After spending almost a month in my old neighborhood, I decided it was time to relocate to a less conspicuous residence. 32-foot long buses are unique in this area of Hoover.
So Sunday afternoon I cranked up and attempted to move 15 miles away. I did not get out of Hoover before the bus almost stalled on the interstate going UPHILL into Birmingham. Turns out, the transmission was 1-1/2 quarts low, which makes it spin and get hot, and not shift, or convert torque to the driveshaft. After a rescue from my brother (thanks Bro!) and a dash of ATF, I was on my way.
I arrived a few minutes later into my friend Kris’s backyard. Shady, quiet, much cooler (Temperature and neighborhood attitude) and after cutting a few limbs, my hostess ran all my grid-tie essentials out to the bus – I LOVE this lady! She cooks every night and feeds me the scraps in a bowl out back (or I dip it myself and sit at the table).
Looks like 2-3 weeks here until I can get some money in the bank, then headed to N. Ga. I am really diggin The Ham this trip?
This is my second lift that I have designed on a bus, but I am having more trouble than usual. I will figure it out, but I am wondering what resources are out there in the wild. What suggestions do you have?
I have been down this road before, so the process went pretty quickly. Surprising how smoothly the process can go when you have the confidence and experience – trial and error zaps your time and energy quickly.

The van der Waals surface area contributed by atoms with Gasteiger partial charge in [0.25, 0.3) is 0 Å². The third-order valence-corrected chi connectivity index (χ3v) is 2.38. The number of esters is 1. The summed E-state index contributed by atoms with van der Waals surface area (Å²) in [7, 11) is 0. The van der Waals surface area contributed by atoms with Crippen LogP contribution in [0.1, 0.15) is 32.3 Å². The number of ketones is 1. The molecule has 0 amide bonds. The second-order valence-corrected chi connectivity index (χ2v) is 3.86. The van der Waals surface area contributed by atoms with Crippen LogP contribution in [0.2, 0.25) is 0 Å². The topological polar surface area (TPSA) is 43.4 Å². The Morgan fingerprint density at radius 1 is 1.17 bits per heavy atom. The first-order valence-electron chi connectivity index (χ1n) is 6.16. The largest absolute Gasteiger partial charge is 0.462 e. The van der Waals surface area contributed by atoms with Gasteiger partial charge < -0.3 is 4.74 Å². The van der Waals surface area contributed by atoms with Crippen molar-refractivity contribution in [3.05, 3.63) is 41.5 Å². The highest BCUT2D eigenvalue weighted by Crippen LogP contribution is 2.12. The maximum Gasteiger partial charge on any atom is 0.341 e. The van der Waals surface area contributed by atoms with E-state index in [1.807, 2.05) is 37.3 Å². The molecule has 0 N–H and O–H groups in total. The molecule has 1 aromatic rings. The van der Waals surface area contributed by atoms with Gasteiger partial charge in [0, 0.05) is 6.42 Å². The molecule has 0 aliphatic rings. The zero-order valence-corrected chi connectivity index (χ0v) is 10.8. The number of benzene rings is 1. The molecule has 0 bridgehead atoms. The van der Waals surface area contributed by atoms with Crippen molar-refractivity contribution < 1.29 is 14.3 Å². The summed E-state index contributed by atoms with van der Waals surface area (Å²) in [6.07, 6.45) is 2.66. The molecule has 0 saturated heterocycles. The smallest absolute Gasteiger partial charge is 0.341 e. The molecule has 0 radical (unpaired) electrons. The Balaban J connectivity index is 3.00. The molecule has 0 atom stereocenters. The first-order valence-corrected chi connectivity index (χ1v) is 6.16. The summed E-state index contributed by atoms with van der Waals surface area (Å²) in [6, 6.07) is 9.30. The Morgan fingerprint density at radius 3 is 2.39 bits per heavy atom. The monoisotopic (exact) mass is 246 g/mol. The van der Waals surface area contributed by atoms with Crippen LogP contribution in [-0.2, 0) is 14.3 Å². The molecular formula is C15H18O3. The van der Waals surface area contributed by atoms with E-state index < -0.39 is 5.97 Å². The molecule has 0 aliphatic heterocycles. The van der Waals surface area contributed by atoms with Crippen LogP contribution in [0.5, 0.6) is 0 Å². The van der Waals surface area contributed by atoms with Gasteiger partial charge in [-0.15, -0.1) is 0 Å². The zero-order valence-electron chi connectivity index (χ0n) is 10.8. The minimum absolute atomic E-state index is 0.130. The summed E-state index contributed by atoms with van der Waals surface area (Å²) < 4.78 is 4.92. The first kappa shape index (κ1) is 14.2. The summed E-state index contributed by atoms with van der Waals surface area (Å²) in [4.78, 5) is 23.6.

And I finished most of the kitchen and office structure, along with the closet. Finishing them off in the next couple of weeks, with the rest of the bus. Although I could have gotten SOOO much more done, had I not run into so many obstacles(truck brakes, running out of supplies, etc.) I am very pleased with what I have accomplished in the last 10 days.
Pretty awesome music festival in a beautiful town. Diverse music from around the world, awesome $3-4 beer, good food, great weather (till today), a relaxed crowd, ALL FOR FREE!!
Getting antsy to see if I can make it to Missoula with 4 extra gallons of oil, and trying to take it slow, stopping more often to cool the engine. Next report hopefully, will be from downtown Missoula. Wish me luck.
Although I left Wyoming Thursday, I was so consumed with rolling away in my freshly-glued bus that I did not think of reporting the fun I had till I rolled into Missoula. The return of the oil-sprinkler outside of Billings consumed most of my energy, focus and time.
So I was pleased to to be marooned in the Shangri-LA of Wyoming (no it is NOT Yellowstone). Like I told everyone I talked to- it could be worse….I could have broken down in Casper- what a shithole. Instead of suffering in a Casper hotel, I only had to roll up a marvelous mountain for a few miles to camp in luxury amongst the deer, pronghorn, and bigger game (which I never saw).
My camp, as remote as I thought it was, was less than 5 miles from a wonderful lodge with cabins, food, beer, and horses.
This lodge-regular bellied-up to get snacks from the guests (he is sitting on a chair). How could you refuse THAT face?
Expect to see more video from this place in the future.
Been wanting this since I left in August, but always thought it a luxury, rather than a necessity. Now I want campfires, and to do that I will need a space to carry logs. I have not carried logs up to this point because of the mess it makes, the bugs it brings in, and the space they would capture in my garage. Now I can carry logs, an easy-access bicycle, a compressor, and any other large, disgusting or filthy thing I want to carry with me.
The project took a week to build, mainly because of daily shopping trips for steel and other supplies, the heat, mosquitos, and exhaustion. I am very happy with the results.
Removed the existing panels, and added adjustable, tilting panels, to maximize the radiation captured everyday. The old panels were converted into folding, moveable extensions of the array. So currently I have 400 watts total mounted panels, and another 200 watts to enable me to move out of the sun if needed.